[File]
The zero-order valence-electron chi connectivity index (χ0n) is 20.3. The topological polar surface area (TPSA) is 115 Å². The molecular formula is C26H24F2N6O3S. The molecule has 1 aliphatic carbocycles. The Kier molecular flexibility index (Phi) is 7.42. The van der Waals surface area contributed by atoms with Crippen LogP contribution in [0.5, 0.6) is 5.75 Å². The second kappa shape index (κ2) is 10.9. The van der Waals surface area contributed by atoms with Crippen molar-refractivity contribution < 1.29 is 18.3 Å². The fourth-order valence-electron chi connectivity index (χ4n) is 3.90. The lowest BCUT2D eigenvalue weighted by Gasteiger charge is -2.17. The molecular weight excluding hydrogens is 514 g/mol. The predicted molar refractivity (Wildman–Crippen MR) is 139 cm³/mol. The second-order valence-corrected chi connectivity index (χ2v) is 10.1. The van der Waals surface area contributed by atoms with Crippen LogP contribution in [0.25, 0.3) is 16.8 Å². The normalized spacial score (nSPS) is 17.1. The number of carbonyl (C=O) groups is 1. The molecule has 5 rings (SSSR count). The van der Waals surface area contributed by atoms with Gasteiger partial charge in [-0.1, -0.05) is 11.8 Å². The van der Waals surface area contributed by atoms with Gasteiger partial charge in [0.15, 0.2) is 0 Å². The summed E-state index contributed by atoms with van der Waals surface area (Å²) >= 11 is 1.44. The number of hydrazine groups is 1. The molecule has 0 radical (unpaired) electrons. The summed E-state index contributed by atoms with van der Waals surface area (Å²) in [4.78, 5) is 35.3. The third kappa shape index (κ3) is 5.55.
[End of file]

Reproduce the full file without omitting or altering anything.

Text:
The zero-order valence-electron chi connectivity index (χ0n) is 20.3. The topological polar surface area (TPSA) is 115 Å². The molecular formula is C26H24F2N6O3S. The molecule has 1 aliphatic carbocycles. The Kier molecular flexibility index (Phi) is 7.42. The van der Waals surface area contributed by atoms with Crippen LogP contribution in [0.5, 0.6) is 5.75 Å². The second kappa shape index (κ2) is 10.9. The van der Waals surface area contributed by atoms with Crippen molar-refractivity contribution < 1.29 is 18.3 Å². The fourth-order valence-electron chi connectivity index (χ4n) is 3.90. The lowest BCUT2D eigenvalue weighted by Gasteiger charge is -2.17. The molecular weight excluding hydrogens is 514 g/mol. The predicted molar refractivity (Wildman–Crippen MR) is 139 cm³/mol. The second-order valence-corrected chi connectivity index (χ2v) is 10.1. The van der Waals surface area contributed by atoms with Crippen LogP contribution in [0.25, 0.3) is 16.8 Å². The normalized spacial score (nSPS) is 17.1. The number of carbonyl (C=O) groups is 1. The molecule has 5 rings (SSSR count). The van der Waals surface area contributed by atoms with Gasteiger partial charge in [-0.1, -0.05) is 11.8 Å². The van der Waals surface area contributed by atoms with Gasteiger partial charge in [0.15, 0.2) is 0 Å². The summed E-state index contributed by atoms with van der Waals surface area (Å²) >= 11 is 1.44. The number of hydrazine groups is 1. The molecule has 0 radical (unpaired) electrons. The summed E-state index contributed by atoms with van der Waals surface area (Å²) in [4.78, 5) is 35.3. The third kappa shape index (κ3) is 5.55.